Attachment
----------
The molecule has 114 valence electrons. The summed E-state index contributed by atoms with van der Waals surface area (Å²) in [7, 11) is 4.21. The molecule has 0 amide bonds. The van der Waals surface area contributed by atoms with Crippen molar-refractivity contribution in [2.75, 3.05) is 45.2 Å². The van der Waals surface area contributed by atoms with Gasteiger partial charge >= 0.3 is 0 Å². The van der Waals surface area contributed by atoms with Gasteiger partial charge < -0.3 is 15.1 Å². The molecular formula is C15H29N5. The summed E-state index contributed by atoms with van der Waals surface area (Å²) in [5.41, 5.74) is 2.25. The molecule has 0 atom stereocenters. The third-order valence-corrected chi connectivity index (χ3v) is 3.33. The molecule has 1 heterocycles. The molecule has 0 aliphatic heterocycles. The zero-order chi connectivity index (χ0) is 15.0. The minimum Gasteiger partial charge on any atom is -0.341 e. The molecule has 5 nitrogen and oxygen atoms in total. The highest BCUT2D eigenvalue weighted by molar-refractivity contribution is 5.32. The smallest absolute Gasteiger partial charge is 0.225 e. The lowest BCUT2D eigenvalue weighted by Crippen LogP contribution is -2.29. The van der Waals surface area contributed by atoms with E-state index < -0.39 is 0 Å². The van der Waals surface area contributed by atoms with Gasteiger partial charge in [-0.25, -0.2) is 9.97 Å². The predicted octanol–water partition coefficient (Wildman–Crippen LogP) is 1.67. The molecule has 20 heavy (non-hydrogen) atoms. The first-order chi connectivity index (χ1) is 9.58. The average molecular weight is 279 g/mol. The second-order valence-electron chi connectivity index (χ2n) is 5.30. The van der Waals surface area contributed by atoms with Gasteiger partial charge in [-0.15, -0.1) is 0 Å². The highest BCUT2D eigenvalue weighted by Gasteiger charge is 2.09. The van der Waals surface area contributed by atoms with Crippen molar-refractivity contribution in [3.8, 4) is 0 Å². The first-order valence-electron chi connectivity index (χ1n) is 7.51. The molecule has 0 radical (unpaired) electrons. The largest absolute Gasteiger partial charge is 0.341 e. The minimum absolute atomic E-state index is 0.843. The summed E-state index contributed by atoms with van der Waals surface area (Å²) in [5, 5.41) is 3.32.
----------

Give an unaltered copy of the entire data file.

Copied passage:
The molecule has 114 valence electrons. The summed E-state index contributed by atoms with van der Waals surface area (Å²) in [7, 11) is 4.21. The molecule has 0 amide bonds. The van der Waals surface area contributed by atoms with Crippen molar-refractivity contribution in [2.75, 3.05) is 45.2 Å². The van der Waals surface area contributed by atoms with Gasteiger partial charge >= 0.3 is 0 Å². The van der Waals surface area contributed by atoms with Gasteiger partial charge < -0.3 is 15.1 Å². The molecular formula is C15H29N5. The summed E-state index contributed by atoms with van der Waals surface area (Å²) in [5.41, 5.74) is 2.25. The molecule has 0 atom stereocenters. The third-order valence-corrected chi connectivity index (χ3v) is 3.33. The molecule has 1 heterocycles. The molecule has 0 aliphatic heterocycles. The zero-order chi connectivity index (χ0) is 15.0. The minimum Gasteiger partial charge on any atom is -0.341 e. The molecule has 5 nitrogen and oxygen atoms in total. The highest BCUT2D eigenvalue weighted by molar-refractivity contribution is 5.32. The smallest absolute Gasteiger partial charge is 0.225 e. The lowest BCUT2D eigenvalue weighted by Crippen LogP contribution is -2.29. The van der Waals surface area contributed by atoms with E-state index < -0.39 is 0 Å². The van der Waals surface area contributed by atoms with Gasteiger partial charge in [-0.25, -0.2) is 9.97 Å². The predicted octanol–water partition coefficient (Wildman–Crippen LogP) is 1.67. The molecule has 20 heavy (non-hydrogen) atoms. The first-order chi connectivity index (χ1) is 9.58. The average molecular weight is 279 g/mol. The second-order valence-electron chi connectivity index (χ2n) is 5.30. The van der Waals surface area contributed by atoms with Gasteiger partial charge in [-0.15, -0.1) is 0 Å². The highest BCUT2D eigenvalue weighted by Gasteiger charge is 2.09. The van der Waals surface area contributed by atoms with Crippen molar-refractivity contribution in [3.8, 4) is 0 Å². The first-order valence-electron chi connectivity index (χ1n) is 7.51. The molecule has 0 radical (unpaired) electrons. The largest absolute Gasteiger partial charge is 0.341 e. The minimum absolute atomic E-state index is 0.843. The summed E-state index contributed by atoms with van der Waals surface area (Å²) in [5, 5.41) is 3.32.